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Special: Biden or Trump? India does a balancing act

Simran Sodhi
Filed on November 1, 2020 | Last updated on November 1, 2020 at 01.00 pm

Current president is a comfortable choice, but New Delhi could warm up to Biden.

The whole world, it seems, is holding its breath and watching the race for the White House. As sitting President and the Republican candidate Donald Trump clashes with the Democratic party nominee Joe Biden, many countries are doing their own internal algebra. For India, the stakes are high as Prime Minister Narendra Modi has not only put India-US ties on a high priority, he has also never shied away from showering lavish praises on his friend, Trump. The bonhomie has worked, despite the glitches, and the India-US relationship today is the defining partnership in India’s foreign policy. India has invested heavily in this relationship and the recently concluded 2+2 India US Ministerial dialogue in New Delhi is proof of that.

For India, Trump has worked and despite his statements to help mediate in Kashmir, his administration has more or less not bothered too much with India’s domestic issues. So from Kashmir to religious freedom and rights of minorities, Trump more or less has well, not been too concerned. His focus has been his own country and there have been no preaching statements from his administration on domestic matters for India. And that is a big relief for the government here. Joe Biden, on the contrary, is unlikely to be so inward looking and indications are that he would like to halt this retreat of America from global politics and might be tempted to then assume the role of a global cop again. A Biden administration is likely to want to discuss and raise Kashmir and human rights issues more.

Trump, again has made no secret of the fact that he is no fan of immigration. His moves to limit the H1 visa, which is used by hundreds of Indians to seek employment in the US, has been criticised by many. If re-elected, Trump is likely to move to restrict the work visa for immigrants even more. Biden, on the other hand, is a traditional Democrat and will likely try and make America more open to immigrants. It’s an issue which affects many Indians at a very basic level and for India, Biden would be a better bet in this matter.

Another matter in which a second Trump administration will likely differ from Biden would be in its dealing with international actors from the United Nations to NATO. Trump, in his characteristic manner, has been harsh on most international actors and has had no qualms in walking out of international agreements like the Paris Climate Agreement. While these don’t affect India in a major way, what does and will impact New Delhi is the way the US decides to act in its extended neighbourhood and that takes us to Afghanistan. The ongoing peace talks between the US and the Taliban have made India uncomfortable, because for the longest time India made it a policy of not engaging with the Taleban. Also, the Trump administration has made it clear that its priority is to get American soldiers back home. But that leaves India in a bit of a tight spot. Biden, on the other hand, might go a little slow on the withdrawal from Afghanistan and that would give India some breathing space. A Biden Presidency is also likely to see a fresh impetus for a role in international organisations.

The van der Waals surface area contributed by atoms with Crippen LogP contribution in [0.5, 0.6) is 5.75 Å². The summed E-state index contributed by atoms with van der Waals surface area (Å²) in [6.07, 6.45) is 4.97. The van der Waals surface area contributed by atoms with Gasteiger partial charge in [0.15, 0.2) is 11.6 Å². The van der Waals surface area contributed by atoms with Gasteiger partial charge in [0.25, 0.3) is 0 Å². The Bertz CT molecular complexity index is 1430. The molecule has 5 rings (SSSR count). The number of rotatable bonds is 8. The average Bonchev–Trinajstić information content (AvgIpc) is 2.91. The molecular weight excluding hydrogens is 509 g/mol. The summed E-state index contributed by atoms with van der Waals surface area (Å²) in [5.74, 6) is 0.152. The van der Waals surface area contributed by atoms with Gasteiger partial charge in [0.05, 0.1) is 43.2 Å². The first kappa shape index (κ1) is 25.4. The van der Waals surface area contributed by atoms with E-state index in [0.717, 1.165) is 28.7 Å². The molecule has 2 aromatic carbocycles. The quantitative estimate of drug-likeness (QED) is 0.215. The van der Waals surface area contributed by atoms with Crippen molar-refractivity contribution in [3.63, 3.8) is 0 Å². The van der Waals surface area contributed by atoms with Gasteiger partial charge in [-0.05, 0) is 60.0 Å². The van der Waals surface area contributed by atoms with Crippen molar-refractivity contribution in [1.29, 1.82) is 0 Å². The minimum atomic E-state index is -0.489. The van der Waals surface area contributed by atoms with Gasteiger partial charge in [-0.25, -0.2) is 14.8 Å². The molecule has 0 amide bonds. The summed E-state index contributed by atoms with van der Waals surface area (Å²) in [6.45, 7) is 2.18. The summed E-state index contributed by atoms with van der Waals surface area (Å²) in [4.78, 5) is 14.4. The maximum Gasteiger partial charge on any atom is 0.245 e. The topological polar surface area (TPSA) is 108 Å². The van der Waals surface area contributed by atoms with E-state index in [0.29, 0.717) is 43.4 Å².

As India makes its calculations on who would be the next President of the US, one thing is crystal clear. India has invested very heavily in this relationship, especially when it comes to the defence and security framework. So whoever might be the winner, India is going to quickly walk the distance and emphasise its partnership. China here is also the big factor. Despite the tensions in the India-China relationship, India has refrained from any aggressive public posturing. However, an opposite public posturing is being done by Trump and the US Secretary of State Mike Pompeo who let no opportunity go without hitting out at China and its policies. Indications are that Biden would probably not be this blunt in his handling of China and might approach it in a more subtle manner.

At the end of the day, India is likely to borrow wisdom from the Realist approach in International Relations and embrace the new White House resident with equal warmth. India has too much riding on this partnership and it would not be incorrect to state that for India, this has become the defining relationship of its foreign policy today. So if Trumps wins, he will be welcomed with a reminder of the old bonhomie shared between friends, Biden is likely to be given an equal warm hug of new beginnings. Though somehow the comfort with Trump at this point in history might be more pleasant to a ‘New India’.

- Simran Sodhi is a senior journalist and analyst based in New Delhi





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